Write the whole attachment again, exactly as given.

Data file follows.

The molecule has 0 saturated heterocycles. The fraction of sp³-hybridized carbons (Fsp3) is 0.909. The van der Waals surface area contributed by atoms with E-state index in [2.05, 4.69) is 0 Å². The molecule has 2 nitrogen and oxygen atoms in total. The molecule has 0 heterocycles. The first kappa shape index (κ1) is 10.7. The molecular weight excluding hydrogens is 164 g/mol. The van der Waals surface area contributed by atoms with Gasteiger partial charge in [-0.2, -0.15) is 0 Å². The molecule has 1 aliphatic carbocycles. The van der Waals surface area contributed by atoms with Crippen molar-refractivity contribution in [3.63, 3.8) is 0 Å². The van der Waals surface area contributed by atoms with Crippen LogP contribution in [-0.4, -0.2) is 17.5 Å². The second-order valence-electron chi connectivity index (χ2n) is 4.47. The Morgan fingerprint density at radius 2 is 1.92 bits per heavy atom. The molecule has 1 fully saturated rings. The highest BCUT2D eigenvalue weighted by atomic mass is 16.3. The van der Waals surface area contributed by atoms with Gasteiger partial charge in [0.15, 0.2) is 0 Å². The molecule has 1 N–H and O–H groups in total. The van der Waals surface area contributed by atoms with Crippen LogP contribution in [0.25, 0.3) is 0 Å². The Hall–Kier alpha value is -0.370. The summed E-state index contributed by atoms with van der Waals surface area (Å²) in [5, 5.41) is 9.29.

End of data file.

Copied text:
The molecule has 0 saturated heterocycles. The fraction of sp³-hybridized carbons (Fsp3) is 0.909. The van der Waals surface area contributed by atoms with E-state index in [2.05, 4.69) is 0 Å². The molecule has 2 nitrogen and oxygen atoms in total. The molecule has 0 heterocycles. The first kappa shape index (κ1) is 10.7. The molecular weight excluding hydrogens is 164 g/mol. The van der Waals surface area contributed by atoms with Gasteiger partial charge in [-0.2, -0.15) is 0 Å². The molecule has 1 aliphatic carbocycles. The van der Waals surface area contributed by atoms with Crippen molar-refractivity contribution in [3.63, 3.8) is 0 Å². The van der Waals surface area contributed by atoms with Crippen LogP contribution in [-0.4, -0.2) is 17.5 Å². The second-order valence-electron chi connectivity index (χ2n) is 4.47. The Morgan fingerprint density at radius 2 is 1.92 bits per heavy atom. The molecule has 1 fully saturated rings. The highest BCUT2D eigenvalue weighted by atomic mass is 16.3. The van der Waals surface area contributed by atoms with Gasteiger partial charge in [0.15, 0.2) is 0 Å². The molecule has 1 N–H and O–H groups in total. The van der Waals surface area contributed by atoms with Crippen LogP contribution in [0.25, 0.3) is 0 Å². The Hall–Kier alpha value is -0.370. The summed E-state index contributed by atoms with van der Waals surface area (Å²) in [5, 5.41) is 9.29.